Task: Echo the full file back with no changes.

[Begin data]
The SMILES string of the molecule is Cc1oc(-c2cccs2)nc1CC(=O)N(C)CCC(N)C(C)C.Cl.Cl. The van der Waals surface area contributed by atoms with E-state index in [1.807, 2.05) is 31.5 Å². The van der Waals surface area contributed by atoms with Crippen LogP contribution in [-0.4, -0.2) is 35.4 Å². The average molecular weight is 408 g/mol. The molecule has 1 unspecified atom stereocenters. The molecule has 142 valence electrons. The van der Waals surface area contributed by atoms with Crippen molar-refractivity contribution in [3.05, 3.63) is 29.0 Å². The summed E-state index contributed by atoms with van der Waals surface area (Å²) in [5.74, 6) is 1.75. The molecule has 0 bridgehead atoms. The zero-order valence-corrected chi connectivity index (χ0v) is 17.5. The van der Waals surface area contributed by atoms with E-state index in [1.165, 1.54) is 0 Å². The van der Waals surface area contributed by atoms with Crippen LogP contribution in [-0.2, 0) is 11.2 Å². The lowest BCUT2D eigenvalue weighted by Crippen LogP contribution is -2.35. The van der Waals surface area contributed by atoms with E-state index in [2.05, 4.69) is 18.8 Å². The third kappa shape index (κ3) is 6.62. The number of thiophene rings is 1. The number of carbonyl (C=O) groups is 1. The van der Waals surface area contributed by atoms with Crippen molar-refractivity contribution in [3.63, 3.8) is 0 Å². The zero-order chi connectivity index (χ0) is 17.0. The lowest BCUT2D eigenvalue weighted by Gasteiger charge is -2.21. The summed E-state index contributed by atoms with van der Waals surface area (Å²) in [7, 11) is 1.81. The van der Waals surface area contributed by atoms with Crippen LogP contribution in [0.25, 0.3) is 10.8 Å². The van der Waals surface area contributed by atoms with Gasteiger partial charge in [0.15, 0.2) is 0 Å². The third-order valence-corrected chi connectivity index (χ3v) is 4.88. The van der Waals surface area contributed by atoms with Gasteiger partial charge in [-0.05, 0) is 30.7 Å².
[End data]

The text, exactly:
The SMILES string of the molecule is Cc1oc(-c2cccs2)nc1CC(=O)N(C)CCC(N)C(C)C.Cl.Cl. The van der Waals surface area contributed by atoms with E-state index in [1.807, 2.05) is 31.5 Å². The van der Waals surface area contributed by atoms with Crippen LogP contribution in [-0.4, -0.2) is 35.4 Å². The average molecular weight is 408 g/mol. The molecule has 1 unspecified atom stereocenters. The molecule has 142 valence electrons. The van der Waals surface area contributed by atoms with Crippen molar-refractivity contribution in [3.05, 3.63) is 29.0 Å². The summed E-state index contributed by atoms with van der Waals surface area (Å²) in [5.74, 6) is 1.75. The molecule has 0 bridgehead atoms. The zero-order valence-corrected chi connectivity index (χ0v) is 17.5. The van der Waals surface area contributed by atoms with E-state index in [1.165, 1.54) is 0 Å². The van der Waals surface area contributed by atoms with Crippen LogP contribution in [-0.2, 0) is 11.2 Å². The lowest BCUT2D eigenvalue weighted by Crippen LogP contribution is -2.35. The van der Waals surface area contributed by atoms with E-state index in [2.05, 4.69) is 18.8 Å². The third kappa shape index (κ3) is 6.62. The number of thiophene rings is 1. The number of carbonyl (C=O) groups is 1. The van der Waals surface area contributed by atoms with Crippen molar-refractivity contribution in [3.63, 3.8) is 0 Å². The zero-order chi connectivity index (χ0) is 17.0. The lowest BCUT2D eigenvalue weighted by Gasteiger charge is -2.21. The summed E-state index contributed by atoms with van der Waals surface area (Å²) in [7, 11) is 1.81. The van der Waals surface area contributed by atoms with Crippen LogP contribution in [0.25, 0.3) is 10.8 Å². The van der Waals surface area contributed by atoms with Gasteiger partial charge in [0.15, 0.2) is 0 Å². The third-order valence-corrected chi connectivity index (χ3v) is 4.88. The van der Waals surface area contributed by atoms with Gasteiger partial charge in [-0.05, 0) is 30.7 Å².